Billions of people lack access to clean water for all or part of the year or must travel far to gather it. Extracting water directly from the air would be an immeasurable boon for them. But existing technologies generally require high moisture and a lot of electricity, which is expensive and often unavailable. The problem is now becoming more tractable. Robust systems are being developed that rely on readily available energy from the sun, are scalable and can work even in arid regions—where a third of the world’s population lives, often in poverty.
Collaborators at the Massachusetts Institute of Technology and the University of California, Berkeley, have tested an approach that requires no electricity at all. The team intends for its technology to overcome a notable problem with most materials capable of absorbing water from the atmosphere (such as the zeolites in humidifiers): aside from needing high humidity, they give up the trapped water only when heated substantially, which takes energy.
The researchers designed their system around a class of porous crystals called metal-organic frameworks (MOFs), developed years ago by chemist Omar M. Yaghi, now in the U.C. Berkeley group. By choosing specific combinations of metals and organics, scientists can select the chemical properties of each MOF and thereby customize its uses. Beyond their versatility, MOFs’ great promise lies with their phenomenally large pores: the surface area inside is almost 10 times that of porous zeolites. For context, one gram of an MOF crystal the size of a sugar cube has an internal surface area approximately equal to the area of a football field.
In April Yaghi’s group, along with that of M.I.T. mechanical engineer Evelyn Wang, reported on a prototype device incorporating MOF-801 (zirconium fumarate), which has a high affinity for water. It pulls moisture from the air into its large pores and readily feeds the water into a collector in response to low-grade heat from natural sunlight. The device can harvest 2.8 liters of water daily per every kilogram of MOF even at relative humidity levels as low as 20 percent, similar to the humidity of deserts, and it requires no additional input of energy. (According to Yaghi, a person needs at least a soda can’s worth, or 355 milliliters, of drinking water a day.) The investigators see room for improvement, however. Further experimentation with MOF composition should make the technology less expensive (zirconium costs $150 per kilogram), increase the amount of water collected per unit of material and allow researchers to tailor MOFs to different microclimates.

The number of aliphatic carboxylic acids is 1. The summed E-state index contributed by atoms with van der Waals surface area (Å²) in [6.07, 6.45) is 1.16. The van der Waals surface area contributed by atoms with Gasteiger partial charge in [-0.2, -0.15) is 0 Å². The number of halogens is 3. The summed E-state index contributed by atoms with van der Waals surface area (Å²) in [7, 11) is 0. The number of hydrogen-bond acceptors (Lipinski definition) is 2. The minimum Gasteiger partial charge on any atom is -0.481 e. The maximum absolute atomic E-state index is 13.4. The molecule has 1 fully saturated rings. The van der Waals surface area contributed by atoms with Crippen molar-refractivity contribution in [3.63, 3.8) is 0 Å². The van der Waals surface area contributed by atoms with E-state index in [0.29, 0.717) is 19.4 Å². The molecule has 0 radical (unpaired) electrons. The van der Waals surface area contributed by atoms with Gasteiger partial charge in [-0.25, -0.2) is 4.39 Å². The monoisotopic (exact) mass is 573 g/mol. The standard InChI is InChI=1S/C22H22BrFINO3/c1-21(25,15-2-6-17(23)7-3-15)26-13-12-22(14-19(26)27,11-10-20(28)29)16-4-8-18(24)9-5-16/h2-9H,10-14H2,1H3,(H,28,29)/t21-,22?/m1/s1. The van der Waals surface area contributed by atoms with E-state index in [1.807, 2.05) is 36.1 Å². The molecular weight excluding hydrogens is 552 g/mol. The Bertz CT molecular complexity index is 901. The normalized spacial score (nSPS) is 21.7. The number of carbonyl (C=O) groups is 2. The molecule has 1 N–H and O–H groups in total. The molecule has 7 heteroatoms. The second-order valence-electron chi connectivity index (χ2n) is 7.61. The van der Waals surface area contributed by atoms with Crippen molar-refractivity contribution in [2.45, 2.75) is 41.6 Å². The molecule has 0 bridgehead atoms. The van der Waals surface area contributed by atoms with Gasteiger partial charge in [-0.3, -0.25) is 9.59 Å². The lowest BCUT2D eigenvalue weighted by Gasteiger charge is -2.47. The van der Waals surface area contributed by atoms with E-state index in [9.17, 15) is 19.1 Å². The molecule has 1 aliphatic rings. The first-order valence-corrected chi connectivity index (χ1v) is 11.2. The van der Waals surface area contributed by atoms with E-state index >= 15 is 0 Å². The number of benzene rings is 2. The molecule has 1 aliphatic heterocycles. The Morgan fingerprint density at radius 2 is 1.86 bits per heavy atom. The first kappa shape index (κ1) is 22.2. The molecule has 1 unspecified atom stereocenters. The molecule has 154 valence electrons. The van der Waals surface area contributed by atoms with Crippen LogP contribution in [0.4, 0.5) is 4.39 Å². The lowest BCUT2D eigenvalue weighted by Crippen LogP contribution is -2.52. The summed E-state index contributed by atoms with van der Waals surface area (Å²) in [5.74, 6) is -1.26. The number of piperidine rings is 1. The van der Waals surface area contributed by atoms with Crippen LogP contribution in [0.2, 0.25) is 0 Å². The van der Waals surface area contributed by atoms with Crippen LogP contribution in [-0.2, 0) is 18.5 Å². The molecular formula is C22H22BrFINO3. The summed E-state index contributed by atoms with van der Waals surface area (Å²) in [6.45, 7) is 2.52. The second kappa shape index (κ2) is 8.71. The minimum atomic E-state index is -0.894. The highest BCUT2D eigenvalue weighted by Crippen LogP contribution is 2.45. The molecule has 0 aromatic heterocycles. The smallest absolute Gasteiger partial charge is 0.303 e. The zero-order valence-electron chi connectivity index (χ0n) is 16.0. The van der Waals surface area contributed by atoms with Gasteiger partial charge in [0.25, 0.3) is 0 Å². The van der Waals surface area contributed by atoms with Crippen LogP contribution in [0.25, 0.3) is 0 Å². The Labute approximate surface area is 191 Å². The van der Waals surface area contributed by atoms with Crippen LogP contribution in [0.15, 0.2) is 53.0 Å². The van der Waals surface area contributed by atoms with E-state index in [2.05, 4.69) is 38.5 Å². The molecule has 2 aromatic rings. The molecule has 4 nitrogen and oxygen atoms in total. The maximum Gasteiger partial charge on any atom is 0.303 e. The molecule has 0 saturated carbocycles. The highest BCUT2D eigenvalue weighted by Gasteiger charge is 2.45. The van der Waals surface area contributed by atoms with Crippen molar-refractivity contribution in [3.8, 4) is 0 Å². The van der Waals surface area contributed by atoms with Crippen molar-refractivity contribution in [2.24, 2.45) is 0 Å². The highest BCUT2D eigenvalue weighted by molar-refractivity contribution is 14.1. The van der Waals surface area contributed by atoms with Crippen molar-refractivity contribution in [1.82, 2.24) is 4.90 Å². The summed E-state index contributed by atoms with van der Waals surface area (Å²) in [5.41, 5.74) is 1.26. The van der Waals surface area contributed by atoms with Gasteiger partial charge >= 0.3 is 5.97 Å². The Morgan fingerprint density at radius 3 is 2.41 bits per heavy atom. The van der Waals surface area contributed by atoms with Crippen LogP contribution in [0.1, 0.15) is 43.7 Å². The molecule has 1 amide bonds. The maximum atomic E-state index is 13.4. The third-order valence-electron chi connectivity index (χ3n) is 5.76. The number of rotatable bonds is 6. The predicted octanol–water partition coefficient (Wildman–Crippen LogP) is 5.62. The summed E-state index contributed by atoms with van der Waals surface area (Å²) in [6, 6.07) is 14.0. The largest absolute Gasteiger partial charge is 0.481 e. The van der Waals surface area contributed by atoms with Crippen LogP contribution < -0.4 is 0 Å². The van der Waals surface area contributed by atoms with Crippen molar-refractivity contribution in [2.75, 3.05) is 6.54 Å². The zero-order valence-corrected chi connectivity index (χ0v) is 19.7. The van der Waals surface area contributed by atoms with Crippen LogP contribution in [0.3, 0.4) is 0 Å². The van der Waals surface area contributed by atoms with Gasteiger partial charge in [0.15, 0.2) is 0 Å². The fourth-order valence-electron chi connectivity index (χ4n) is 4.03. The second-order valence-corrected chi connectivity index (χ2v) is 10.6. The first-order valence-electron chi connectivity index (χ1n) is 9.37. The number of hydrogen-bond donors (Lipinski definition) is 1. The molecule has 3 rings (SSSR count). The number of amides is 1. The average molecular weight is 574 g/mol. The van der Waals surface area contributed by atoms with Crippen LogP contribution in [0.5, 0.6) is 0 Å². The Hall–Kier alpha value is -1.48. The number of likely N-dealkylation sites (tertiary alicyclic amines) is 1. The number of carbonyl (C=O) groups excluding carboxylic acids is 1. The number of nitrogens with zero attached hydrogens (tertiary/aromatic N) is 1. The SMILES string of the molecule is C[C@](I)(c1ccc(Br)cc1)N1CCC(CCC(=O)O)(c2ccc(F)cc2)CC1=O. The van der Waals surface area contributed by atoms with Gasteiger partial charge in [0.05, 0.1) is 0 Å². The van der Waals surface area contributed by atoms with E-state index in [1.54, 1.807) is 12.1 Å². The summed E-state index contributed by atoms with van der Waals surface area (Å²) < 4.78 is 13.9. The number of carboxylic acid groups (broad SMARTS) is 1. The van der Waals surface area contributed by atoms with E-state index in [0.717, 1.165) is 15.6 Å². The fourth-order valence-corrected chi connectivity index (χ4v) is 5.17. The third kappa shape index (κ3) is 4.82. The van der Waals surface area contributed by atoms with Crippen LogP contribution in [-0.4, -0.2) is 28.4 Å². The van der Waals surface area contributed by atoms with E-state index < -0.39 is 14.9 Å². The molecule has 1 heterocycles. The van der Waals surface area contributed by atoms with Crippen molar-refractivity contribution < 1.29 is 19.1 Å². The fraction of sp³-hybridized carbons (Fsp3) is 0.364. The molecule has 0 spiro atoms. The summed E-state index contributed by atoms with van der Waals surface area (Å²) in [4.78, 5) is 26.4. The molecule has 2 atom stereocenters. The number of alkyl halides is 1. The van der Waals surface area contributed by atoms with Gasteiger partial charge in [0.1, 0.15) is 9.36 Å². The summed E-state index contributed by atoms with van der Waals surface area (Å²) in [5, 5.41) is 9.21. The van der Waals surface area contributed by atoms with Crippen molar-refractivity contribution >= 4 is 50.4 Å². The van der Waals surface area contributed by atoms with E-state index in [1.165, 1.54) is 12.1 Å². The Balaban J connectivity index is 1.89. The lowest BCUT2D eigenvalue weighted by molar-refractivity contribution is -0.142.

Taking a different tack, a start-up called Zero Mass Water in Scottsdale, Ariz., has begun selling a solar-based system that does not have to be hooked up to an electric grid or an existing water system. A solar panel provides energy that both drives air through a proprietary water-absorbing material and powers condensation of the extracted moisture into fluid. A small lithium-ion battery operates the device when the sun is not shining. A unit with one solar panel, the company says, can produce two to five liters of liquid a day, which is stored in a 30-liter reservoir that adds calcium and magnesium for health and taste.
Cody Friesen, founder of Zero Mass Water and a materials scientist at Arizona State University, developed the system with the aim of having it work sustainably and easily anywhere in the world. An installed system with one solar panel sells in the U.S. for about $3,700, including a required 10 percent donation toward reducing costs for installations in parts of the globe lacking a water infrastructure. The same panel that provides luxury, bottle-free water in the U.S., Friesen notes, can also provide clean water to a school that lacks it so that children “are able to get educated and not get sick.” Over the past year, he says, systems have been placed in the southwestern U.S. and several other countries—among them, Mexico, Jordan and Dubai—and the company has recently shipped panels to Lebanon, with funding from the U.S. Agency for International Development, to provide water to Syrian refugees. When most people think about solar, he adds, “they think about electricity. In the future, people will think about water abundance.”